Opinion |

They’re Just Not That Into You

Carolina Landsmann
Carolina Landsmann
Former Defense Minister Amir Peretz, last year.
Former Defense Minister Amir Peretz, last year.Credit: Adina Velman/Knesset Spokesperson
Carolina Landsmann
Carolina Landsmann

Unlike lawmaker Yariv Levin, I wasn’t “astounded to read the decision about disqualifying former Defense Minister Amir Peretz from serving as Israel Aerospace Industries chairman,” just as I wasn’t astounded this morning when the sun came up.

Not because Amir Peretz isn’t qualified – of course he is, even the Gilor Committee was forced to admit it (Peretz is “fully qualified to serve as the board of directors’ chairman”) – or because he doesn’t deserve the position – he deserves much more. In a dignified country, he would be president today instead of Isaac Herzog, the “son of.” I wasn’t astounded because I know who I’m dealing with.

The explanation for Levin’s astonishment appears in his response: “Amir Peretz isn’t part of the ideological camp I belong to, but nobody can take from him the enormous experience he has accumulated while serving in numerous public positions, including some of the most senior ones.”

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Only someone who isn’t part of Peretz’s “ideological camp” could have been surprised by the shameful decision to disqualify him. Whoever doesn’t see that suffers from selective blindness. Read the Gilor Committee’s conclusions. Learn perhaps the most important lesson in your life: When you’re not wanted, you’re not wanted, regardless of your academic title (“which isn’t in the company’s main area of activity”), the positions you’ve filled (“14 years have passed since he was defense minister ... the world and society have changed since then”) – I swear I’m not making this up – the public work, the seniority. None of them will do you any good when you’re not wanted.

Amir Peretz emerges from voting in the Labor Party primary, January.Credit: Eliyahu Hershkovitz

The document’s five pages read like this: “Blah blah blah blah blah blah blah blah we don’t want Peretz.” The romantic comedy “He’s Just Not That Into You” teaches women that all the excuses a man gives you are because he’s simply not that into you. This document is the same thing, only for Mizrahi Jews whom the Ashkenazi Jews aren’t into anymore.

For Peretz’s “ideological camp” members there’s nothing more self-evident than his disqualification. It’s merely a “justified ass’ burial,” as Moran Sharir described this week in Haaretz's Hebrew edition.

On paper, it was the Gilor Committee that disqualified him, but Peretz had already been disqualified. This is what they do to a Mizrahi man who allowed himself to behave politically as if he were Ashkenazi. At least Sharir doesn’t hide that this is about settling accounts in the left wing with someone who “smuggled himself and his vassal Itzik Shmuli into the government.” Sharir had supported Benny Gantz’s sitting in a government with Benjamin Netanyahu because unlike Peretz the smuggler, clean Gantz “did what he thought was right.” Not like Peretz, who “simply jumped into the coalition blithely.”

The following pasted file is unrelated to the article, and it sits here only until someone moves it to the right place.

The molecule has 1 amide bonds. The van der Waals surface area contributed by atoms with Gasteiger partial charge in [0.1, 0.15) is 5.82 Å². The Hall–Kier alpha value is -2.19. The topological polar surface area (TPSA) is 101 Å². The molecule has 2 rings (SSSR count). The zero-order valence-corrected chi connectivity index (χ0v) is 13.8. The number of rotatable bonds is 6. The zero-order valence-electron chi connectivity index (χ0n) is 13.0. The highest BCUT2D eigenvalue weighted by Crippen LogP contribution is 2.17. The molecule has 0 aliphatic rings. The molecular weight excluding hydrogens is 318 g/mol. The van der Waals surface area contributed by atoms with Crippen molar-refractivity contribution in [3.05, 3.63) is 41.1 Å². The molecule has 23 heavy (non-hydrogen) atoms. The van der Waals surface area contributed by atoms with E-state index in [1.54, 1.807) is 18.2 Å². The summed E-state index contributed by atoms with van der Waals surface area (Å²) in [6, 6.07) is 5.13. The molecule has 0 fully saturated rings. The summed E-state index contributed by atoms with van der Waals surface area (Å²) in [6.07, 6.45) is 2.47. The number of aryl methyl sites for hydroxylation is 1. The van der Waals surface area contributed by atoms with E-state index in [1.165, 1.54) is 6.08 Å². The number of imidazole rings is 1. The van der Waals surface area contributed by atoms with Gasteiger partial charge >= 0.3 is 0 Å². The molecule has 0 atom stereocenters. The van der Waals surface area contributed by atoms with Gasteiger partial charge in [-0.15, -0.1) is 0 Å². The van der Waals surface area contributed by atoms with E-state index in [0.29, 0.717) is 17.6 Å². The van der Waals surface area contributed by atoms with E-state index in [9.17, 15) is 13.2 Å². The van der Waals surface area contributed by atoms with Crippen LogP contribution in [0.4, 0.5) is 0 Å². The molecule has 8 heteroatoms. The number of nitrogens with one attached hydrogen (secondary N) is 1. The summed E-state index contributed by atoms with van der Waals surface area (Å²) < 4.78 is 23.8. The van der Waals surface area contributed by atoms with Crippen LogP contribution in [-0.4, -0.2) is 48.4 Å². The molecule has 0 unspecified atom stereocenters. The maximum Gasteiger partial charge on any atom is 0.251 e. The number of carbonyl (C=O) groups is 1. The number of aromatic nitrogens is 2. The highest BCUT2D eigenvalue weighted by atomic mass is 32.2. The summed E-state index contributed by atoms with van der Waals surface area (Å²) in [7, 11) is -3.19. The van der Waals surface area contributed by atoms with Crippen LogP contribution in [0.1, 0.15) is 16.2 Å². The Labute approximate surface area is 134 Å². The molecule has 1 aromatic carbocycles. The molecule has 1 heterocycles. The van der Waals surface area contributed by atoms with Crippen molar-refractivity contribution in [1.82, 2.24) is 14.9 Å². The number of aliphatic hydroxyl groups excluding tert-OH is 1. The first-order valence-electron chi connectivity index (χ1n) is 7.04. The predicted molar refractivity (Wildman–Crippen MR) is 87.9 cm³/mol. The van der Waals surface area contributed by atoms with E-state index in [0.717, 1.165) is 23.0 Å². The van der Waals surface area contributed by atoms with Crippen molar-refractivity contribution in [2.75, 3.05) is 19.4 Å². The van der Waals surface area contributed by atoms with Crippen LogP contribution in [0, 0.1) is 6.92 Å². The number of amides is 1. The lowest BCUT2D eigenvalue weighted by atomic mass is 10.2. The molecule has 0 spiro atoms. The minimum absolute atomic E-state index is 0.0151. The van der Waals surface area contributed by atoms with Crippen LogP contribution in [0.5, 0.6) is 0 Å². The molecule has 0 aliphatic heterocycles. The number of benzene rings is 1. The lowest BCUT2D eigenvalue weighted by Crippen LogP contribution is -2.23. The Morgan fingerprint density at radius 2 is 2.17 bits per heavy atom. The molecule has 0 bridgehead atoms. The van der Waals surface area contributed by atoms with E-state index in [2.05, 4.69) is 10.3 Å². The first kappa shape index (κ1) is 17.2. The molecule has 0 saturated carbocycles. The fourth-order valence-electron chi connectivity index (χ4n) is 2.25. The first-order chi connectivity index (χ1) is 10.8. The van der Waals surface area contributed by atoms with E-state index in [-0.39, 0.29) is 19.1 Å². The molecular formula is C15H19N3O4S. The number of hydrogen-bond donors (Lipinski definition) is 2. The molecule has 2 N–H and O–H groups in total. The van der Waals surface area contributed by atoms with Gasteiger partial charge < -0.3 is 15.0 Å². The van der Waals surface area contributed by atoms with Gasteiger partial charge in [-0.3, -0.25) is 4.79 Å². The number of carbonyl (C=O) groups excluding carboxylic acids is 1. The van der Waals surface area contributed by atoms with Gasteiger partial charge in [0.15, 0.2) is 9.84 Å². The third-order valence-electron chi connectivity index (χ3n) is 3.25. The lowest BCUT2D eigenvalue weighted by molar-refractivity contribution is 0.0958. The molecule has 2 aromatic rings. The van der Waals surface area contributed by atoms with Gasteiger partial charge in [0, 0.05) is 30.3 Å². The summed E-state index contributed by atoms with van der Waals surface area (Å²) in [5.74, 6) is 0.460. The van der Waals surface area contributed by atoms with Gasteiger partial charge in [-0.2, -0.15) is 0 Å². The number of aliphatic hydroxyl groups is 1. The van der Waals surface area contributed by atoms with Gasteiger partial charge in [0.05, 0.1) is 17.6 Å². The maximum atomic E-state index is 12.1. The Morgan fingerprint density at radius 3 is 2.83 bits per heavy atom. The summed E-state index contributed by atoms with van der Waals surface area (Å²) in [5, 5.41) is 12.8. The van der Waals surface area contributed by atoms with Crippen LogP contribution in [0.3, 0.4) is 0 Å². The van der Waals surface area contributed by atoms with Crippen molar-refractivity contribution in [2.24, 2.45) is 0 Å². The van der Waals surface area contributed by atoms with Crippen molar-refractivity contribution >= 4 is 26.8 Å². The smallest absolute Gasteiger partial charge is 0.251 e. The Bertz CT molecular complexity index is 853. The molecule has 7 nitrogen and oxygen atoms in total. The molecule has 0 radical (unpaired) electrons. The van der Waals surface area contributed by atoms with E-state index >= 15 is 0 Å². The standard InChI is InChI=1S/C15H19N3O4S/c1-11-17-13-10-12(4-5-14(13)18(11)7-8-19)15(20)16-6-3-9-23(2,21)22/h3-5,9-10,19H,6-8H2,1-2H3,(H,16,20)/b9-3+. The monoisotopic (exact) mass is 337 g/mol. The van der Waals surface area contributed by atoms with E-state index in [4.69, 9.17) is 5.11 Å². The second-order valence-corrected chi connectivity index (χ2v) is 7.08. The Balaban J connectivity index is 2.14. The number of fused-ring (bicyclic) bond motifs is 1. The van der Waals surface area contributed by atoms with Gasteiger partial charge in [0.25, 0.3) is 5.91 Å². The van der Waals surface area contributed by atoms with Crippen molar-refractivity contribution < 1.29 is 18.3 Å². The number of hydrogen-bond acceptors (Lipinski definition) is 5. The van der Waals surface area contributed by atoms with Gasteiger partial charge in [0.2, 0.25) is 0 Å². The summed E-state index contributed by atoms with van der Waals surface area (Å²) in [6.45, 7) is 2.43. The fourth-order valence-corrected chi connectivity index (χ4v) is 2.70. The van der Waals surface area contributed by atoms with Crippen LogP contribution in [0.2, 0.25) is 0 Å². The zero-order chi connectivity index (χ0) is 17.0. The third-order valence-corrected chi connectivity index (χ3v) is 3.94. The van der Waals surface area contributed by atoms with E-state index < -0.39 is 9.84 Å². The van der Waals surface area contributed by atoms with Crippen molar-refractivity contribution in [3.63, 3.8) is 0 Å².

And as for Levin and his assertion that “nobody can take from him his enormous experience” – Levin, what naïveté. With the bat of an eye they took everything from him and reduced him to a Moroccan joke without a mustache. That is perhaps the only thing Peretz’s “ideological camp” excels in. And to think that anyone who today dares criticize Labor and Meretz’s strategic choice to sit in the most radical, rightist government in Israel’s history is denounced as a purist. By whom? The people who only two days ago tarred and feathered those who entered the government in the midst of a pandemic and stopped a host of rightist moves with their bodies. Those very moves are today accepted as a necessary price for the coalition’s integrity.

Let’s conduct a thought experiment. Tzipi Livni is the transportation and finance ministers’ favorite candidate to chair the government company NTA Metropolitan Mass Transit System. Like Peretz, Livni isn’t a member of the directors’ team, and her appointment also requires the committee’s approval. In view of Peretz’s experience as defense minister, and as father of the Iron Dome (try to imagine the hell that would have broken loose here and in Gaza without it, you bunch of pathological ingrates), it’s obvious that his affiliation to Aerospace Industries is stronger than Livni’s to trains. Now honestly, is it conceivable that the Gilor Committee won’t approve Livni’s appointment?

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